In the beginning…
Many B.C. educators have been interested in open educational resources (OER) for more than a decade, thanks in large part to BCcampus. From its beginnings in 2003, BCcampus promoted and supported open education through the Online Program Development Fund, an initiative that ultimately provided $9.5 million in funding for 153 projects and over 800 OER. These efforts culminated in BCcampus declaring 2011 as The Year of Open.
By Lauri Aesoph, manager, Open Education Operations
“The Online Program Development Fund was a critical first step toward successfully implementing the open textbook project,” said Mary Burgess, executive director at BCcampus, in 2018. “We’re grateful for the support and vision of open advocates, such as David Porter, Paul Stacey, and Scott Leslie whose understanding and application of educational technology helped BCcampus earn global recognition for innovation and collaboration.”
Ten years ago on October 16, 2012, at that year’s Open Education Conference in Vancouver, B.C.’s Minister of Advanced Education, Innovation and Technology, John Yap, announced it would fund BCcampus to co-ordinate the provincial open textbook project. The goal? To create a collection of 40 open textbooks that could replace expensive commercial textbooks for the province’s most highly enrolled first- and second-year academic post-secondary courses.
In the government’s news release for this event, Minister Yap said, “British Columbia is proudly leading Canada in committing free, open textbooks to students and joins other international jurisdictions in taking a leadership role that puts technology to work for students.”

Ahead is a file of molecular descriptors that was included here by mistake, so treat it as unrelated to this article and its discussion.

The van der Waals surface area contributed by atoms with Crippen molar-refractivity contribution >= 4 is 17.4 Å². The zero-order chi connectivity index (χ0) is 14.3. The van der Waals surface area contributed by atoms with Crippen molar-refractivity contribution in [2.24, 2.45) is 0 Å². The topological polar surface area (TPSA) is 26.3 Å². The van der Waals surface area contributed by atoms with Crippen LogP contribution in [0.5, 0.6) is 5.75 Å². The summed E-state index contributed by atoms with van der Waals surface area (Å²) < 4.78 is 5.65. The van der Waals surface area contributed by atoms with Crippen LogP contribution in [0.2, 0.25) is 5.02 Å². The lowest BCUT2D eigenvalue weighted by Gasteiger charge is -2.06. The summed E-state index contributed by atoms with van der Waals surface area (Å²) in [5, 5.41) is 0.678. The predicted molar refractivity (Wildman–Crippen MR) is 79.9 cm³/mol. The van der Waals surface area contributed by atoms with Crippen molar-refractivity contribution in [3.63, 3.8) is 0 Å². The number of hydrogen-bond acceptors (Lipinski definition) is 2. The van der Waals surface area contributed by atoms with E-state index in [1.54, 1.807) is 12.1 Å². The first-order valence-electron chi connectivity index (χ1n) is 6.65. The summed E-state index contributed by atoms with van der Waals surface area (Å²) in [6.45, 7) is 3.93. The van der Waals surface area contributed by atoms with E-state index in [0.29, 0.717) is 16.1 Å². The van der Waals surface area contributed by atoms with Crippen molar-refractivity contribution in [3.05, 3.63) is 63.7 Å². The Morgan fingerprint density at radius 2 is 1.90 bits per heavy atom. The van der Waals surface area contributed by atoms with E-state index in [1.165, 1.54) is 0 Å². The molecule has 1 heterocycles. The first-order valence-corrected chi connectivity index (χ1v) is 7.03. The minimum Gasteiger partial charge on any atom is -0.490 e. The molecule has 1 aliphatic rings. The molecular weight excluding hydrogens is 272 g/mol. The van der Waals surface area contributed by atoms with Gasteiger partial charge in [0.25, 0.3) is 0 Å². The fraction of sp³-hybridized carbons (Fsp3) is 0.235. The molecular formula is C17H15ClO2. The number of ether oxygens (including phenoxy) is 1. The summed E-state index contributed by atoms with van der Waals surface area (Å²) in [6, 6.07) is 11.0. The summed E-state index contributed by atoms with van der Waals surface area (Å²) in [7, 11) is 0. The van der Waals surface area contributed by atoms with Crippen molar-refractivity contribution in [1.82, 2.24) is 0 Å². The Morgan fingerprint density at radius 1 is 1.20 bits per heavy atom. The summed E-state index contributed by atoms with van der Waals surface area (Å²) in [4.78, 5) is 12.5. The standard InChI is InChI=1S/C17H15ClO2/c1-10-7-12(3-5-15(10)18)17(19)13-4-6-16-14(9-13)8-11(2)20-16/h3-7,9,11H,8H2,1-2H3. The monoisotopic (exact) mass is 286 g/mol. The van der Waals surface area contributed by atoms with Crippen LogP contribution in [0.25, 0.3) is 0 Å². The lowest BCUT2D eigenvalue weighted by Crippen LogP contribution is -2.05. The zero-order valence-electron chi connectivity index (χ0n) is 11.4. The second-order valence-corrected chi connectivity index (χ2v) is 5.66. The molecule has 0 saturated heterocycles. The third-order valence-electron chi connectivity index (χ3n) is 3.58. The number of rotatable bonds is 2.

Mary Burgess was the first leader of open education at BCcampus as director of Curriculum Services and Applied Research. Previously, Mary was the director of the Centre for Teaching and Educational Technologies at Royal Roads University, where they started the university’s first OER project.
The first goal for Burgess and their one employee, Clint Lalonde, was to gather information on how to proceed by talking and listening to representatives from the B.C. post-secondary system. The inaugural meeting of the B.C. Open Textbook Project Subcommittee took place in early 2013 with faculty, librarians, senior administrators, students, instructional designers, and bookstore staff from across the province. Throughout this phase, the committee participants also served as the project’s advocates, institutional contacts, and intra- and inter-institutional communicators (Burgess 2017).
In their chapter “The BC Open Textbook Project,” Burgess says, “Being present within institutions to hear the questions and develop a deeper understanding about faculty barriers to adoption was extremely helpful for our processes. We did presentations to articulation committees (discipline panels), at faculty meetings, library meetings and anywhere else we could get an invitation” (Burgess 2017). Educating the province’s post-secondary sector about open textbooks also came in the form of FAQ and Q&A sessions, question and answer blogs (Part 1, Part 2, Part 3), and webinars.
When BCcampus was formed, its aims were to reduce funding redundancies in support of online education. We thought it made sense for BCcampus, a publicly funded entity, to include one more fundamental goal: to make its educational materials publicly available and free. In other words: open.—David Porter
- Celebrating 10 Years of Open Textbooks in B.C.
- More photos from 2012 Open Education Conference in Vancouver
This year marks the tenth anniversary of the launch of the B.C. Open Textbook Collection, and we’re celebrating the collection all year long. Stay tuned for the next post in our B.C. Open Textbook Collection Through The Years series as we revisit the milestones from 2013. Always get the latest information on news and events by subscribing to the BCcampus newsletter.
Burgess, M. 2017. “The BC Open Textbook Project,” in Jhangiani, R. S., and Biswas-Diener, R. (Eds.), Open: The Philosophy and Practices that are Revolutionizing Education and Science (pp. 227–236), London: Ubiquity Press. DOI: https://doi.org/10.5334/bbc.r. License: CC-BY 4.0.